Augusta Township

Carroll County Historical Society

Unique History

Augusta During Civil War Time

Augusta Township has been represented in all of the major conflicts of our country, from the American Revolution to the present time.

During the great Civil War many Augusta boys answered their country's call and were mustered into the service. There were two companies recruited from the village and township, Company F. of the 126h O. V. I. and Company F. of the 32nd Ohio, the latter one later becoming the 26th Ohio Battery. Thomas Hendricks was the first of these soldier boys to be killed, falling at Cheat Mountain, from a shot, the remains resting in the little cemetery of his boyhood home. His mother gave a white vest he had to B. T. Norris, a comrade boy, Mr. Norris retaining the garment as a treasured keepsake.

Another reminiscence of Civil War days at Augusta and a stirring one was that of the memorable Morgan's Raid in July 1863. Morgan had passed up from what is now Bergholz to Norristown and Salineville. At Salineville, being driven back again toward Norristown, owing to close pursuit by Union soldiers and the home guard, several of Morgan's men were taken prisoner near Norristown. The captives, or at least a number of them, were taken to Augusta and held in an empty room of a building used by B. T. Norris, prior to the war as a meat market. There were 15 of these men and all wrote their names and other bits of army lore upon the walls, Mr. Norris never erasing them. These names remained there as a memento of a historic event until the building changed hands. The men were taken from Augusta to Columbus as prisoners of war.

A story in connection with the capture and holding of the prisoners at Augusta is told. Joshua Rawlins, a man of the village, had previously been captured and held a prisoner for a time by Morgan's men in Kentucky. At the capture of the men and incarceration at Augusta, Rawlins in a spirit of revenge, was outspoken for their summary execution and desired to obtain firearms himself for the purpose. He was however; convinced that such treatment would not be justifiable or considered. Morgan and his men took several horses while on the raid through the community, and the citizens turned out to aid in his capture, guns, corn cutters, clubs, or any available bludgeon carried as an implement of warfare.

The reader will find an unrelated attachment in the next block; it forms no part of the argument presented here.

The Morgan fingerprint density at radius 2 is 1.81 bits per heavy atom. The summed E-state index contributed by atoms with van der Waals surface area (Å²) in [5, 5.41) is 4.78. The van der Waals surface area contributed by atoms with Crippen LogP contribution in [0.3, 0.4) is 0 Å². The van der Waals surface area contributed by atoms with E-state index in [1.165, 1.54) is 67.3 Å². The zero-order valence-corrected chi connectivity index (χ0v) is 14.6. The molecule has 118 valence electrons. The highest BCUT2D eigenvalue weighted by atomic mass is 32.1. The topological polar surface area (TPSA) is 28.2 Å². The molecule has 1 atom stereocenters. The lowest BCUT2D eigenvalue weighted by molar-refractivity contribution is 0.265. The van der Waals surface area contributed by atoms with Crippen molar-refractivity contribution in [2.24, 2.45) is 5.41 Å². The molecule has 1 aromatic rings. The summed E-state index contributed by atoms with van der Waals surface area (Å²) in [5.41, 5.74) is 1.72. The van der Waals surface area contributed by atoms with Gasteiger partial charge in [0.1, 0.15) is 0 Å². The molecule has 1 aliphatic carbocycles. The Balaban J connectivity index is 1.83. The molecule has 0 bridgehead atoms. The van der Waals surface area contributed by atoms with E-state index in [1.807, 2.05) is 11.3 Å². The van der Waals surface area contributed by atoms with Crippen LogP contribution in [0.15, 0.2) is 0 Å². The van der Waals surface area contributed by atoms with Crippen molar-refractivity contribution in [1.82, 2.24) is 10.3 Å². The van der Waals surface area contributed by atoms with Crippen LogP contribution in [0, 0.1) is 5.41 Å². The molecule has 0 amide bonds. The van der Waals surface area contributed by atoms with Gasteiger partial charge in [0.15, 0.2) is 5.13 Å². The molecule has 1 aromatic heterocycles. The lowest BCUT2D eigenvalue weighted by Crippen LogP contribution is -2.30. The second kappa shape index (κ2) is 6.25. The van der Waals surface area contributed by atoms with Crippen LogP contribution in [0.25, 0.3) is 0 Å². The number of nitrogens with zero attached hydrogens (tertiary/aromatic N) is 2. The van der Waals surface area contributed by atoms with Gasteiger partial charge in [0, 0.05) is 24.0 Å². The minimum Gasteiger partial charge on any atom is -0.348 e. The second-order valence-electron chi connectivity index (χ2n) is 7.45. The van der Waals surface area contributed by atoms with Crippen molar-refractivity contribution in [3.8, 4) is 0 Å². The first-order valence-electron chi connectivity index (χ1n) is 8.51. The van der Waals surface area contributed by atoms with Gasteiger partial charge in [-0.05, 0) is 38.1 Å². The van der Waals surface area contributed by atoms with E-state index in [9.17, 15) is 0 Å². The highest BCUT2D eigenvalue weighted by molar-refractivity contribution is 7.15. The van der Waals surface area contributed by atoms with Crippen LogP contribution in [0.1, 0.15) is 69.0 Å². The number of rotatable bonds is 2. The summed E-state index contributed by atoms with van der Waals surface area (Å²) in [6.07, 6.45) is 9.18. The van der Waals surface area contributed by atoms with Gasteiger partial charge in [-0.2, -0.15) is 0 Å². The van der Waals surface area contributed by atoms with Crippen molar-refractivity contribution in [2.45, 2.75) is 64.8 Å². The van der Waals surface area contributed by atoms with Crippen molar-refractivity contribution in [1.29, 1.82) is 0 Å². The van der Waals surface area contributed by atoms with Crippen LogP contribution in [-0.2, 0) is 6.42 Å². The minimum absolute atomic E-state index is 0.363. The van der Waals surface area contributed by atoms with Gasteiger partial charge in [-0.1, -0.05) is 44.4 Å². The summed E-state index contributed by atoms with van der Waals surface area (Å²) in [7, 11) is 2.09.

Another story is told of one of the boys who joined the posse when they went to try to capture Morgan and his raiders. When he got back home, he found his gun was not loaded.

When Morgan and his men passed through the vicinity of Norristown, a prominent citizen of that locality by the name of Shaw, had one of his best horses stolen by one of Morgan's scouts. Prior to this he had been a southern sympathizer. After that he had very little to say on this.

James Crawford, a resident of Upper Muddyfork Valley at the beginning of the Civil War, and later in Stillfork Valley, purchased horses for the United States Army, during the Civil War.


It was a great time for the people of Stillfork Valley and the entire township when the railroad was built, providing transportation much greater than they had before. It was also a financial help by the provision of jobs and tax money. In late 1882, the right of way was given to the Cleveland, Youngstown and Pittsburgh Company and a railroad was built in 1883. In July of 1886, the railroad was sold to a committee of creditors. On January 28, 1887, a new board of directors was appointed and the name of the company was changed to Lake Erie, Alliance and Southern. They operated under that name for a time. Later, they were in operation under the name Lake Erie, Alliance and Wheeling. Shortly, thereafter, it was changed to Lake Shore, Michigan and Southern and still later to New York Central.

Afterleaving Minerva, the first stop in Stillfork Valley was at Catfish Pond, where a station and warehouse were located.  Story of Catfish Pond